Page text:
Major League Soccer could be the first major professional football league to introduce sin bins.
The sport’s lawmakers — the International Football Association Board (IFAB) — approved trials designed to clamp down on player behaviour at a meeting in London on Tuesday.
New protocols regarding temporary dismissals for conduct such as dissent and surrounding the referee, as well as tactical fouls, could now be in place for the 2024-25 season.
The annual business meeting (ABM) sets the agenda for the annual general meeting (AGM) on March 2, where potential changes to the laws of the game can be approved.
There is no date yet set for the start of the 2024 MLS regular season but the 2023 campaign began on February 25, with the 2022 season starting on February 26 making it the likeliest competition to trial the measures first.
Sin bins were introduced at grassroots level in England during the 2019-20 season, but FIFA head of refereeing and IFAB member Pierlugi Collina said they could now be brought in “at professional level, even high professional level”.
The exact protocol for a sin bin, should it be approved, remains to be decided. In the grassroots game, sin bins are indicated by the referee showing a yellow card and pointing with both arms to the sidelines. In the adult amateur game, an offending player is required to leave the field for 10 minutes.
The IFAB has also approved a trial where only a team’s captain may approach the referee during “heated” moments of the game, with a requirement for officials to communicate video assistant referee (VAR) decisions to the crowd — a measure already trialled at the recent Women’s World Cup — also gaining significant support.
A number of sports, including the NFL and rugby union, already implement similar systems. Rugby union has strict rules around in-game communication between players and officials, with only the captain permitted to seek clarity on decisions, while microphone-wearing referees communicating calls to fans in stadia has been a standard feature of North American football for several years.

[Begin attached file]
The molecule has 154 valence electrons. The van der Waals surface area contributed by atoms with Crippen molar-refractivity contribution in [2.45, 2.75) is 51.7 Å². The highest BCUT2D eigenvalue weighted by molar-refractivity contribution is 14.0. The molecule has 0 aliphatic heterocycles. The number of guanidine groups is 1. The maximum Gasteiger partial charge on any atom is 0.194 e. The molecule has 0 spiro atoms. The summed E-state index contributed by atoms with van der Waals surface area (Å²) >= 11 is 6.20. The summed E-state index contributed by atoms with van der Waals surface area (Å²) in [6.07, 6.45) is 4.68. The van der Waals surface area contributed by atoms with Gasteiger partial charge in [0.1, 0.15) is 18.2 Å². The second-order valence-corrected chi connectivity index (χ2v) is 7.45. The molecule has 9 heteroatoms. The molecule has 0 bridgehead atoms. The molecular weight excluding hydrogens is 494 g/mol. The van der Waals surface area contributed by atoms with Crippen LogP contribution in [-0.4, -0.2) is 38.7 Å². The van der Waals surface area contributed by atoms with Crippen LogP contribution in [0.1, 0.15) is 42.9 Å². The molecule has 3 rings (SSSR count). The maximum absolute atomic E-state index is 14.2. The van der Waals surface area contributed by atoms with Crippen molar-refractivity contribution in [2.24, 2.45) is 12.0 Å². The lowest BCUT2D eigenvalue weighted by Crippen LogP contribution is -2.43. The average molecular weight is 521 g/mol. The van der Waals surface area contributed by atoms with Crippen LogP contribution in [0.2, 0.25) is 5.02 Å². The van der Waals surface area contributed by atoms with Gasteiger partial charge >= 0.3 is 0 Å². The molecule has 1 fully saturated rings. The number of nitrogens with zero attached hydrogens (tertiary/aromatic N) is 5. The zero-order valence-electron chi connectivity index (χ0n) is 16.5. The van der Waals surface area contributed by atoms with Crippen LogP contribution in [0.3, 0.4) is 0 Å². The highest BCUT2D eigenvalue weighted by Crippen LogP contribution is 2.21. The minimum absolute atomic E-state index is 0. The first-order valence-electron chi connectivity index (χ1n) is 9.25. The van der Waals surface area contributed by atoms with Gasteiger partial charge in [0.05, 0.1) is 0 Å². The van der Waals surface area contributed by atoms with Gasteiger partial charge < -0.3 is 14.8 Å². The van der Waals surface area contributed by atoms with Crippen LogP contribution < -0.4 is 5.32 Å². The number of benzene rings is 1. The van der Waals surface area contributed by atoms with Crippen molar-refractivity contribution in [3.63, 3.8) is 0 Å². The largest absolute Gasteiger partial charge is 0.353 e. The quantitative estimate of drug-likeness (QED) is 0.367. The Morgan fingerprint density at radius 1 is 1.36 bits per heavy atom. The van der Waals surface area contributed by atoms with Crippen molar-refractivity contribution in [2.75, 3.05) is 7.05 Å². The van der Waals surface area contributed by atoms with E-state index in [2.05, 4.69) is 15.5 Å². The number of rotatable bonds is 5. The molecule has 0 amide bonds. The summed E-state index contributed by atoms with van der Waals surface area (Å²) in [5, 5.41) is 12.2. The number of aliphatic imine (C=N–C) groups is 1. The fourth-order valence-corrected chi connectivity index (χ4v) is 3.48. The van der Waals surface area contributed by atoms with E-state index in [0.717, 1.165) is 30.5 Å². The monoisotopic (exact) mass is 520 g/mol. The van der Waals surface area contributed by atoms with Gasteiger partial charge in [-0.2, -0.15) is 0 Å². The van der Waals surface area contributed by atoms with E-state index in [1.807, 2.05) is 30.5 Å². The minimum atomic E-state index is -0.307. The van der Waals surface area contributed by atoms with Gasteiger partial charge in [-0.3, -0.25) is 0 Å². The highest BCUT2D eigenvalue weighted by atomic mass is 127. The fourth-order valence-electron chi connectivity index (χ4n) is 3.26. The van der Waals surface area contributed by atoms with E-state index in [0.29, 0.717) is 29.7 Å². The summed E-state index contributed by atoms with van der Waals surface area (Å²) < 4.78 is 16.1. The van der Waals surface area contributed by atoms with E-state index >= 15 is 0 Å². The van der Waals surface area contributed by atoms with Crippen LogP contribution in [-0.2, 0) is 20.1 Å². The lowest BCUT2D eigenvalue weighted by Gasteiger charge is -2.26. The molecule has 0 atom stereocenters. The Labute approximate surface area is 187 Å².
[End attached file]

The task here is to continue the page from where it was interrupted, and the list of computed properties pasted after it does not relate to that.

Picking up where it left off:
The IFAB board agreeing to the change on Tuesday means any competition organiser that wants to adopt it will soon be able to do so.
There was no agreement, however, to extend the scope of the VAR beyond major incidents including goals and red cards. The potential for VAR to check free-kicks and corners arose after IFAB collated feedback for a review of the protocols, but the idea that the system would check every decision was deemed far-fetched. Lawmakers are keen to stick to an original principle of “minimum interference” and agreed that any new measures should not result in any additional delays to the game.
Strategies to potentially address time-wasting in matches were also discussed in relation to managing injuries and the six-second restriction for goalkeepers.
MLS Next Pro has already tested similar protocols including an off-field treatment rule — where players are removed from play for three minutes — and a timed substitution rule, which gives players going off just 10 seconds to leave the field of play.
The Athletic approached MLS for comment.
Sin bins: A good idea to improve player behaviour or a VAR-style can of worms?
(Photo: Getty Images)